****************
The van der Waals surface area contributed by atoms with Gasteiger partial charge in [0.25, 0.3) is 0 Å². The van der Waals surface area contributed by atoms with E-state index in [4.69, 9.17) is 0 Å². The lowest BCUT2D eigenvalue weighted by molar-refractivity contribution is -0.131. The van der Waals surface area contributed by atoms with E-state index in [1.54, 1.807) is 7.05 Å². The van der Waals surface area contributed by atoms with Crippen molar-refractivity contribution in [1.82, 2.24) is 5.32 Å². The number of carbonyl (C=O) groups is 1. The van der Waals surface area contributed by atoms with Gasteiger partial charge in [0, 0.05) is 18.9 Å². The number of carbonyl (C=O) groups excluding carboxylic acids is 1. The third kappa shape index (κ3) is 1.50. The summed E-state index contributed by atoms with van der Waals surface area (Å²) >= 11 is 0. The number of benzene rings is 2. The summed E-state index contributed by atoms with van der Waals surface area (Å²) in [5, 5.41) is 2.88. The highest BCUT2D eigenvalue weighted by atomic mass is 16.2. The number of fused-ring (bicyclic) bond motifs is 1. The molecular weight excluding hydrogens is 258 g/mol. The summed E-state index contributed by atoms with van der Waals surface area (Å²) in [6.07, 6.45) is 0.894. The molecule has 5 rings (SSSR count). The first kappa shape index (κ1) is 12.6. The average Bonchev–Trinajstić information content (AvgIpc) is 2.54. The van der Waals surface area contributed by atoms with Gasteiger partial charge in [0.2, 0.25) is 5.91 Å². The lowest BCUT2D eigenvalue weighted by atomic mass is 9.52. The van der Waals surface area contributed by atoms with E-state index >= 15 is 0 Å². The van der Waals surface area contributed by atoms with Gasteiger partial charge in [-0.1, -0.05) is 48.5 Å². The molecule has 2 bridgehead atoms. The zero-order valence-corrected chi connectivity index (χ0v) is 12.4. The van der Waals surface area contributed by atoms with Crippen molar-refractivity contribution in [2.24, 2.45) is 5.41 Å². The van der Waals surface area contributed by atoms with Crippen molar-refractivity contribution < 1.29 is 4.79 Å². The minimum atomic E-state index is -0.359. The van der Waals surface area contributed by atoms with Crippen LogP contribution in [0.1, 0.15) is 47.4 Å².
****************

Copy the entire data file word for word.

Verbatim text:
The van der Waals surface area contributed by atoms with Gasteiger partial charge in [0.25, 0.3) is 0 Å². The van der Waals surface area contributed by atoms with E-state index in [4.69, 9.17) is 0 Å². The lowest BCUT2D eigenvalue weighted by molar-refractivity contribution is -0.131. The van der Waals surface area contributed by atoms with E-state index in [1.54, 1.807) is 7.05 Å². The van der Waals surface area contributed by atoms with Crippen molar-refractivity contribution in [1.82, 2.24) is 5.32 Å². The number of carbonyl (C=O) groups is 1. The van der Waals surface area contributed by atoms with Gasteiger partial charge in [0, 0.05) is 18.9 Å². The number of carbonyl (C=O) groups excluding carboxylic acids is 1. The third kappa shape index (κ3) is 1.50. The summed E-state index contributed by atoms with van der Waals surface area (Å²) >= 11 is 0. The number of benzene rings is 2. The summed E-state index contributed by atoms with van der Waals surface area (Å²) in [5, 5.41) is 2.88. The highest BCUT2D eigenvalue weighted by atomic mass is 16.2. The number of fused-ring (bicyclic) bond motifs is 1. The molecular weight excluding hydrogens is 258 g/mol. The summed E-state index contributed by atoms with van der Waals surface area (Å²) in [6.07, 6.45) is 0.894. The molecule has 5 rings (SSSR count). The first kappa shape index (κ1) is 12.6. The average Bonchev–Trinajstić information content (AvgIpc) is 2.54. The van der Waals surface area contributed by atoms with Gasteiger partial charge in [0.2, 0.25) is 5.91 Å². The lowest BCUT2D eigenvalue weighted by atomic mass is 9.52. The van der Waals surface area contributed by atoms with E-state index >= 15 is 0 Å². The van der Waals surface area contributed by atoms with Gasteiger partial charge in [-0.1, -0.05) is 48.5 Å². The molecule has 2 bridgehead atoms. The zero-order valence-corrected chi connectivity index (χ0v) is 12.4. The van der Waals surface area contributed by atoms with Crippen molar-refractivity contribution in [2.24, 2.45) is 5.41 Å². The van der Waals surface area contributed by atoms with Crippen molar-refractivity contribution < 1.29 is 4.79 Å². The minimum atomic E-state index is -0.359. The van der Waals surface area contributed by atoms with Crippen LogP contribution in [0.1, 0.15) is 47.4 Å².